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We’re Hunting Pretribbers

We’re Hunting Pretribbers
In Defense of the Faith
Friday, September 30, 2016
By Alf Cengia

We’re hunting pretribbers! Or as Elmer Fudd would say, “It’s pwetwib season. We’re hunting pwetwibbers – ha-ha-ha-ha!”

It’s always pwetwib season, Elmer.


Yes, I know the odd pretribber likes to throw mud around. There are always a few. None of us should ever call people with different eschatological viewpoints, heretics or false teachers. Let’s all get a clue.

That said the level of rancor I’ve seen against pretribulationism fascinates me. It almost ranks with the animosity I see against modern Israel. In fact the only reason I ever became interested in the rapture timing debate was because of this weird anti-pretrib phenomenon.

I’m sure many sincerely believed they were doing a good thing – rescuing pretribulationists from a “dangerous teaching.” Later I discovered that a lot of them were influenced by polemical books written against pretribulationism. There are even entire websites designed to combat the “pretrib heresy.”

My shift from posttrib to pretrib was partly a result of struggling to understand why some people were so fervently anti-pretrib. I wanted to know if their arguments and concerns stacked up and how they justified their views.

Having reached my conclusions, I started a blog on eschatology in order to record my thoughts. Sure enough, whenever I posted an article on the rapture, I’d get drive-by comments suggesting I should Google something about John Darby, or Tommy Ice, or Cyrus Scofield, Hal Lindsey, Tim LaHaye etc. It hardly ever failed.

I learned something from jousting with the rare few who bothered engaging me. Most of them weren’t interested in genuine dialogue. Whenever I answered an objection they’d move to a different one. They also disliked justifying themselves. Interestingly, atheists use the same tactics.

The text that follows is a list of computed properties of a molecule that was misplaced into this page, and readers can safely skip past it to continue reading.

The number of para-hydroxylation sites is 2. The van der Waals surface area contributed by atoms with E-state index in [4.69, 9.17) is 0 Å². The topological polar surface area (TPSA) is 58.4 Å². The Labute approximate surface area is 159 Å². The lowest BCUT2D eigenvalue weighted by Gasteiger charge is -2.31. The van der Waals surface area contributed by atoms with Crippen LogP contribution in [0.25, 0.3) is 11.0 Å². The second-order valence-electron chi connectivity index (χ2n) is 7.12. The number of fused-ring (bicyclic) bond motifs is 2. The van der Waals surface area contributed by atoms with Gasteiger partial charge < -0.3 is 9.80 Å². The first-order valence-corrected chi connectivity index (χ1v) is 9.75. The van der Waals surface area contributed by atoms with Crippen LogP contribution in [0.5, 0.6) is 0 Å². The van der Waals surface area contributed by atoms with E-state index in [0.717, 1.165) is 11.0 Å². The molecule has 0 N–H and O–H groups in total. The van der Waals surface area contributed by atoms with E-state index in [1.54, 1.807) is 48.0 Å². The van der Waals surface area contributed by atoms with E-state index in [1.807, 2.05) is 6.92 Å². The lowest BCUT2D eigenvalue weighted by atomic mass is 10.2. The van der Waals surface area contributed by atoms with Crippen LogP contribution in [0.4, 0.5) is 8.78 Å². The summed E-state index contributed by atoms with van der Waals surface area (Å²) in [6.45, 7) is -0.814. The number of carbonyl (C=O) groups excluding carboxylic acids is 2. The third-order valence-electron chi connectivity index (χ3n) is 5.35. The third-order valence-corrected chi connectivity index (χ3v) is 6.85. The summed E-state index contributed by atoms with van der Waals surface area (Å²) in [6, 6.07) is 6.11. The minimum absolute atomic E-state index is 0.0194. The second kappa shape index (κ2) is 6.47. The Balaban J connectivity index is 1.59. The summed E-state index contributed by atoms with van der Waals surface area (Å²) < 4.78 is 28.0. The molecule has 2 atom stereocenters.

Others who run public pretribulational forums know that pro-pretrib articles are bound to be magnets for attacks. After a series of attacks by proponents of one particular rapture timing system, one ministry decided to officially respond to the view.

Personally, I felt that the response was fair and irenic considering the provocations. But the non-pretribbers were incensed. “Foul!” they cried. Blogs were written and debate challenges dutifully issued. Those wotten pwetwib wascals! How dare they attack us!

Then there was the four-hour documentary produced against pretribulationism in which John Darby was a focal point. It was natural that pretribulationists who actually endured the four hours would react. Ironically, the doco producers were so offended by one rejoinder – they convened a one hour and forty-five minute conference. Is there some disconnect here?

Speaking of Darby – a standard attack on pretribulationism consists of drawing connections between Margaret Macdonald, Darby, Scofield, Lindsey, and LaHaye’s Left Behind novels. When Grant Jeffrey discovered a pre-conflagration rapture statement by someone called Pseudo Ephraem, non-pretribbers circled the wagons. “It couldn’t be!” they cried. “Wishful thinking!”

Posttribber Robert Gundry came to their rescue by suggesting that PE spoke in symbolic language. Sound familiar? Dr Ice responded HERE. Note that Gundry wrote two books arguing against the pretrib rapture.

Yet PE was the tip of the ice-berg. William C. Watson has since written Dispensationalism Before Darby which opens the flood waters of pre-Darby rapture and dispensational themes among Puritans. Dr. Watson told me that Gundry – despite this overwhelming data – insisted his view was based on Scripture. One then wonders why that urgency to debunk PE.

There’s more. One prominent non-pretrib website recently criticized a well-known pretribber because of his biblically questionable associations. The writer observed that the man was sliding into apostasy, all the while obstinately clinging to his pretribulationism.